Classifieds powered by Gulf News

Dubai's alternative culinary gems

Just how far off the beaten track can you go in search of authentic foods? alpha. explores an alternative menu

  • Turath Almandi
    Sample authentic Yemeni cuisine at Turath Almandi on Jumeirah Beach Road.Image Credit: Dennis B. Mallari/GNM
  • Turath Almandi
    Ethio, near Karama, offers a range of tasty Ethiopian dishes.Image Credit: Grace Paras/GNM



Between Jafiliya and Karama Metro stations, next to the Saana fashion store, you'll find Ethio, a small but carefully decorated restaurant that offers a range of tasty Ethiopian dishes. Doro wat, a chicken or beef spicy stew on top of spongy injera bread, is the Ethiopian national dish and is worth checking out. For vegetarians, try the chechebsa, shredded pieces of flatbread lightly fried in a berbere (an Ethiopian spicy hot red pepper powder) and clarified butter.

Or you could go for the yetsom beyaynatu, injera bread topped with delicious vegetarian toppings such as puréed green peas and spicy potatoes. End the meal with a pot of traditional Ethiopian coffee - after all, Ethiopia is where coffee was born.

Near Saana store traffic lights, between Karama and Jafiliyah. 04-358-3360


African Restaurant

You'll find the Pacific Hotel, with its bright blue sign on Sabkha Road, diagonally across from the Sabkha Bus Stop on Al Nasr Square, in Deira, just across from the Metro station. Go upstairs to the mezzanine floor and you enter a little offshoot of Uganda - most of the specialist ingredients are flown in thanks to daily connections to Kampala. The house speciality is matooke, a steamed green plantain dish that serves a similar purpose to rice. Use it to mop up spicy stews of goat, chicken and beef or freshwater tilapia. Also look for ugali made from maize meal (their version of the maize porridge found throughout Africa, also called posho, sudza and pap), and dishes made from millet, cassava and sweet potatoes. Fresh mango juice is popular.

Pacific Hotel, Mezzanine Floor, Sabkha Road, diagonally across from the Sabkha bus stop, Al Nasr Square, Deira, 04-223-6670



Another outpost in an unlikely location, Mogador serves up a splendid range of north west African flavours including zaalouk (described on the menu as aubergine caviar), chicken briwates and a kefta tajine flavoured with shades of ginger and turmeric. Mogador also specialises in traditional pastries and biscuits like almond and raisin fekka and sesame andalmond ghriyba.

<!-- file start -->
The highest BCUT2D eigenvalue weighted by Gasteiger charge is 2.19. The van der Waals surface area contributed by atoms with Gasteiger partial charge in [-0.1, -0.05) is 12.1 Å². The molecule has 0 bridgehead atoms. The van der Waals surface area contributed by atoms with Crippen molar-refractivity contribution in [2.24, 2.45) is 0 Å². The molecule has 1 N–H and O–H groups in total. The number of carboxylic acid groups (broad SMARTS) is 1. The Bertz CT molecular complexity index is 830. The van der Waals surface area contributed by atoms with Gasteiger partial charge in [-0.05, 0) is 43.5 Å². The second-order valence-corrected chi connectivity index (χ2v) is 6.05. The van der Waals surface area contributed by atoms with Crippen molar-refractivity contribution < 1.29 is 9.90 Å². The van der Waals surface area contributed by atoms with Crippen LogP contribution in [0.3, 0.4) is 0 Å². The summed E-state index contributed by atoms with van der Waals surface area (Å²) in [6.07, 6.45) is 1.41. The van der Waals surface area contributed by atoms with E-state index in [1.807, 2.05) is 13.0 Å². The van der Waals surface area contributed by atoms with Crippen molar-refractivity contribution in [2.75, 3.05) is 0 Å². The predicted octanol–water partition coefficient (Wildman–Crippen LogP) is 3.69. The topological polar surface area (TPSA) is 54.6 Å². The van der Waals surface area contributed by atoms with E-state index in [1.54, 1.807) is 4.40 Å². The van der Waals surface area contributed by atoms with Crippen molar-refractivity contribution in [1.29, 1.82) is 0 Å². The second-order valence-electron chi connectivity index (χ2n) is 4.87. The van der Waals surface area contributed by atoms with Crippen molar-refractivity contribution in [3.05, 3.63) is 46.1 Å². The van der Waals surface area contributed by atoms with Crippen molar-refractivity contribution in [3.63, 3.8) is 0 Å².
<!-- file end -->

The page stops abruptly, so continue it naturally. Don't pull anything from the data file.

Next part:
Mogador, Trident Building, Marina Walk, 04-450-8520


Al Mallas

One of the few Emirati restaurants in Dubai might also be one of the smallest. Al Mallas, which promises to serve "real Khaleeji food", can be found at the Burj Al Arab end of the Jumeirah Beach Road and offers a surprisingly elaborate choice in a light and contemporary environment, ranging from local staples like harees to balalait (an Emirati take on egg noodles). The saloona chicken is a good bet - it's almost like a slightly spicy, savoury umm ali (also on the menu) and comes with hunks of carrots and potatoes. Gozi mutton is a local version of the Egyptian dish, koshari, while the biryani al mallas puts another twist into a long-established classic. For dessert, check out the gulab jamoon-style legemat, and chebab, a pancake flavoured with saffron. The local teas, such as the shai karak, are also excellent.

Al Mallas, Jumeirah Beach Road, Umm Suqeim 2, 800-62-5527


Habiba Al Nabulsi

This crowded little shop offers cheap Palestinian meals at tables crammed amongst great vats of their sweets. Specialities include mosakhan, a chicken pizza showered with sumac, roasted pine nuts and parsley.

Marraquabat Street, Deira. 04-227-7760



A most peculiar outpost of the empire, this is one of several branches outside North Korea of its state-run restaurant. The menu was apparently approved by the Great Leader himself, and includes Pyongyang cold noodle, cold noodle on shallow round plate, gray mullet soup and boiled rice, Pyongyang onban, beef rib soup, sinsollo and green bean pancake. Pyongyang cold noodle is chiefly made of buckwheat. These thin and chewy noodles are served with various kinds of mince and a noodle broth of water boiled with pheasant, beef and chicken and cooled. You'll also find kimchi, the pickled cabbage dish popular on both ends of the Korean peninsula, as well as Korean meat and fish dishes. It's not quite as spicy as they do it in Seoul, apparently.

Location: It's in a business/apartment complex near City Centre Metro station, behind Mashreq Bank. Look for the waitresses, one of whom is always standing outside. 04-298-1589


Al Bayt Al Baghdadi